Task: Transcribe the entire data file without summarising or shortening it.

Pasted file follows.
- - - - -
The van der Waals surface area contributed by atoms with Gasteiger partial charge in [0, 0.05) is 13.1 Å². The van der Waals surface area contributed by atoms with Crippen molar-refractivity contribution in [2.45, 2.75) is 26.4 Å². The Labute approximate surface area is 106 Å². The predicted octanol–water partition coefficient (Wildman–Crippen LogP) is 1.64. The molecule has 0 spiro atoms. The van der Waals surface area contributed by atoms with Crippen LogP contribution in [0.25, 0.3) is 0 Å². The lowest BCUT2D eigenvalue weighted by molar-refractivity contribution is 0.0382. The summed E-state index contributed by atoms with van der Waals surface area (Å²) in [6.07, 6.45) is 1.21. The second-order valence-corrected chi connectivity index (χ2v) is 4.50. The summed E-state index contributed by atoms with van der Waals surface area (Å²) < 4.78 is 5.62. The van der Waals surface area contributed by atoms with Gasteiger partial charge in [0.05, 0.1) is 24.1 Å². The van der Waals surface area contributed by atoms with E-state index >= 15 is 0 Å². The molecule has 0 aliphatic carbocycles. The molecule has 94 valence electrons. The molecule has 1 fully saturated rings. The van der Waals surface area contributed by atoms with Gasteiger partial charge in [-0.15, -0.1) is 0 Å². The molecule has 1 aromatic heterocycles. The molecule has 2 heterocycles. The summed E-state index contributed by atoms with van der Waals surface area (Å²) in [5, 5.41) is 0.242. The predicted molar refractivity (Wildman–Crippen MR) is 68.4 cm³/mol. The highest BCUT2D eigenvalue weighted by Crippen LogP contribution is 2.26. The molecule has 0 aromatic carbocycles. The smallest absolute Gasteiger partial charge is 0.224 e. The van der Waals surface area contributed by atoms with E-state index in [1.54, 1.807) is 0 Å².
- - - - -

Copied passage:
The van der Waals surface area contributed by atoms with Gasteiger partial charge in [0, 0.05) is 13.1 Å². The van der Waals surface area contributed by atoms with Crippen molar-refractivity contribution in [2.45, 2.75) is 26.4 Å². The Labute approximate surface area is 106 Å². The predicted octanol–water partition coefficient (Wildman–Crippen LogP) is 1.64. The molecule has 0 spiro atoms. The van der Waals surface area contributed by atoms with Crippen LogP contribution in [0.25, 0.3) is 0 Å². The lowest BCUT2D eigenvalue weighted by molar-refractivity contribution is 0.0382. The summed E-state index contributed by atoms with van der Waals surface area (Å²) in [6.07, 6.45) is 1.21. The second-order valence-corrected chi connectivity index (χ2v) is 4.50. The summed E-state index contributed by atoms with van der Waals surface area (Å²) < 4.78 is 5.62. The van der Waals surface area contributed by atoms with Gasteiger partial charge in [0.05, 0.1) is 24.1 Å². The van der Waals surface area contributed by atoms with E-state index >= 15 is 0 Å². The molecule has 0 aliphatic carbocycles. The molecule has 94 valence electrons. The molecule has 1 fully saturated rings. The van der Waals surface area contributed by atoms with Gasteiger partial charge in [-0.15, -0.1) is 0 Å². The molecule has 1 aromatic heterocycles. The molecule has 2 heterocycles. The summed E-state index contributed by atoms with van der Waals surface area (Å²) in [5, 5.41) is 0.242. The predicted molar refractivity (Wildman–Crippen MR) is 68.4 cm³/mol. The highest BCUT2D eigenvalue weighted by Crippen LogP contribution is 2.26. The molecule has 0 aromatic carbocycles. The smallest absolute Gasteiger partial charge is 0.224 e. The van der Waals surface area contributed by atoms with E-state index in [1.54, 1.807) is 0 Å².